Coffee drinkers tend to live longer. It’s true; research points to a link between moderate consumption of coffee and a longer life span, according to a Harvard study. Lucky for Nebraskans, there are lots of ways to get a caffeine fix on a local level. Omaha’s coffee scene is vibrant, healthy, and even expanding, with a number of interesting, home-grown shops.
One of these is Zen Coffee Company, which focuses on serving a cup of joe with a purpose. This community-first mindset was built into the fabric of the business from the onset, due to owner Abby McLeay’s nonprofit background. “I wanted to create something based [on] community while serving good coffee, where we could give back to organizations and have the choice of choosing local organizations to work with,” she shared.
Zen also leads with education, at both its initial Farnam Hill locale, as well as a newer West Omaha spot. McLeay and company aim to demystify specialty coffee for their consumers, giving people of every coffee background—whether a newbie enthusiast or bean aficionado—an option to have exactly what they want. “We want people to feel comfortable [enough] to ask us what a cortado or pour-over is and allow us to teach them more about different types of coffee, different methods of coffee, and all the varieties they can try—but we want it to be approachable,” she said.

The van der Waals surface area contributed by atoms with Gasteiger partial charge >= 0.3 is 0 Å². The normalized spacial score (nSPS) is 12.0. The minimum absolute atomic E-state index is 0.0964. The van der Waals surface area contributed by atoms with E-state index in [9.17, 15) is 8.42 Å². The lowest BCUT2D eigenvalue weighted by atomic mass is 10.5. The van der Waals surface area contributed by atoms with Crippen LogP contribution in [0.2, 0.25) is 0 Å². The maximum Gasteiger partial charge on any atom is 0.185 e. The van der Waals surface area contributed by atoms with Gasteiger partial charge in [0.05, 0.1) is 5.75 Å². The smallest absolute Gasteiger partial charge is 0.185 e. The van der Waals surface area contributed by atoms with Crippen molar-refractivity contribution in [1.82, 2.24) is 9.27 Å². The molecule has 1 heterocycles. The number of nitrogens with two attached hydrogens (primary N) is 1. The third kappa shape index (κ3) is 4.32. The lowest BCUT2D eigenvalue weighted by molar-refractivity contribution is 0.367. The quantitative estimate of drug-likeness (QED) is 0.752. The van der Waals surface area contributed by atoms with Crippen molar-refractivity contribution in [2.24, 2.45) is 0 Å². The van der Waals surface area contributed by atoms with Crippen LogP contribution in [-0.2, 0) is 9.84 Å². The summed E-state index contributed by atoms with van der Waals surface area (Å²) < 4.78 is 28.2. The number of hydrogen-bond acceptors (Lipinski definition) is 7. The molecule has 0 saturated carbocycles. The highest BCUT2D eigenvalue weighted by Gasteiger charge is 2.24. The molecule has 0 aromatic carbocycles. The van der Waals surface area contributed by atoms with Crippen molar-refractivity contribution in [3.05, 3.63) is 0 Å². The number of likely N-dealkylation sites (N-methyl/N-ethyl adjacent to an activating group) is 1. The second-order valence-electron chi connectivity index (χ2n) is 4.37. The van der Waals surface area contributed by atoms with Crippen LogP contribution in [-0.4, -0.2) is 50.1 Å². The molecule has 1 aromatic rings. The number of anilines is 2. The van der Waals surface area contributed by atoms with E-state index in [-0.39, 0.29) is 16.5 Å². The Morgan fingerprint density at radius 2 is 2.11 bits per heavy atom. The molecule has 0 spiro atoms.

Atmosphere is a key factor in Zen Coffee Company’s success, as well. Fresh flowers on the tables, the smell of coffee in the air, a warm hello from a staff member, and curated background music all add to an air of hominess. Supporting other area companies adds to the community vibe, so even though the shop transitioned to baking most everything in house in 2020, it still sources locally whenever possible. Vendor partners include Ted & Wally’s, Artemis Teas, Bagel Bin, and All About Bees, though regular popups and events provide a platform for even more community collaboration. McLeay summed it up, adding that “Community is #1, [and] a coffee shop is the perfect place to create community.” Zen fans can look forward to an upcoming debut of toast flights to complement its popular coffee flights, which went viral earlier this year and have remained a top seller. Best-selling offerings include the Honey Bee and the Belgian Waffle Latte, plus McLeay’s longtime favorite, an Oat Milk Cortado. A fun fall drink menu is expected this year, as well as an expanded food menu with more vegan and gluten-free options.
Bakery beginnings led to another Omaha coffee juggernaut, Hardy Coffee Co. Owner Autumn Pruitt and her husband Luke opened a small bakery over a decade ago, initially subleasing a teeny storefront, then partnering on a more expansive space with Aromas Coffeehouse in the Old Market. Eventually, they had the chance to purchase the coffee shop. “We shared an address and were always associated with each other, but it wasn’t until this transition that I really dove into coffee headfirst and had the chance to cast a vision for the full menu of items and kind of customer service and experience that we wanted to provide,” explained Pruitt.